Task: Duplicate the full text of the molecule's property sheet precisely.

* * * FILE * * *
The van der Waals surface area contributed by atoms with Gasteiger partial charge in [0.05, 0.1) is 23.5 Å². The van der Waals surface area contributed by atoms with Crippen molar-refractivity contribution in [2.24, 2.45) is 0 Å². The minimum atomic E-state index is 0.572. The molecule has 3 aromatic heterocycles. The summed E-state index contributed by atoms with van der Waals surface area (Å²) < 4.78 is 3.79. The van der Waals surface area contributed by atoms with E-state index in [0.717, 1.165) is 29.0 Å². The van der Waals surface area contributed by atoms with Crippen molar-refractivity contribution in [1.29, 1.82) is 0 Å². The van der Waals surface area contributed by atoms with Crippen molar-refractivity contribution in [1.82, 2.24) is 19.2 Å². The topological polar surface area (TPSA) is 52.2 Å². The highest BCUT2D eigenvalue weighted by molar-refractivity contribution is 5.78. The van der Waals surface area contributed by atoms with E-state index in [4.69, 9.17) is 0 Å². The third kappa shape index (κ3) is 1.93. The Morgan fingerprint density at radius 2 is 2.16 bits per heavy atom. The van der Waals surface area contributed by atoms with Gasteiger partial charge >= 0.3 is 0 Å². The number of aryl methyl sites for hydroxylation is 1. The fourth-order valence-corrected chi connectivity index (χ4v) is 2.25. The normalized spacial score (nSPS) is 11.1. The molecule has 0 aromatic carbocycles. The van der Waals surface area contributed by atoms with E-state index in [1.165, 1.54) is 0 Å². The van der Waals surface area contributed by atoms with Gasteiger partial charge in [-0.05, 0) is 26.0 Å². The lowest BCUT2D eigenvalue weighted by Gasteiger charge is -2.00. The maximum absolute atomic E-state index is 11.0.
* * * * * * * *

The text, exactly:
The van der Waals surface area contributed by atoms with Gasteiger partial charge in [0.05, 0.1) is 23.5 Å². The van der Waals surface area contributed by atoms with Crippen molar-refractivity contribution in [2.24, 2.45) is 0 Å². The minimum atomic E-state index is 0.572. The molecule has 3 aromatic heterocycles. The summed E-state index contributed by atoms with van der Waals surface area (Å²) < 4.78 is 3.79. The van der Waals surface area contributed by atoms with E-state index in [0.717, 1.165) is 29.0 Å². The van der Waals surface area contributed by atoms with Crippen molar-refractivity contribution in [1.29, 1.82) is 0 Å². The van der Waals surface area contributed by atoms with Crippen molar-refractivity contribution in [1.82, 2.24) is 19.2 Å². The topological polar surface area (TPSA) is 52.2 Å². The highest BCUT2D eigenvalue weighted by molar-refractivity contribution is 5.78. The van der Waals surface area contributed by atoms with E-state index in [4.69, 9.17) is 0 Å². The third kappa shape index (κ3) is 1.93. The Morgan fingerprint density at radius 2 is 2.16 bits per heavy atom. The van der Waals surface area contributed by atoms with Gasteiger partial charge >= 0.3 is 0 Å². The number of aryl methyl sites for hydroxylation is 1. The fourth-order valence-corrected chi connectivity index (χ4v) is 2.25. The normalized spacial score (nSPS) is 11.1. The molecule has 0 aromatic carbocycles. The van der Waals surface area contributed by atoms with E-state index in [1.165, 1.54) is 0 Å². The van der Waals surface area contributed by atoms with Gasteiger partial charge in [-0.05, 0) is 26.0 Å². The lowest BCUT2D eigenvalue weighted by Gasteiger charge is -2.00. The maximum absolute atomic E-state index is 11.0.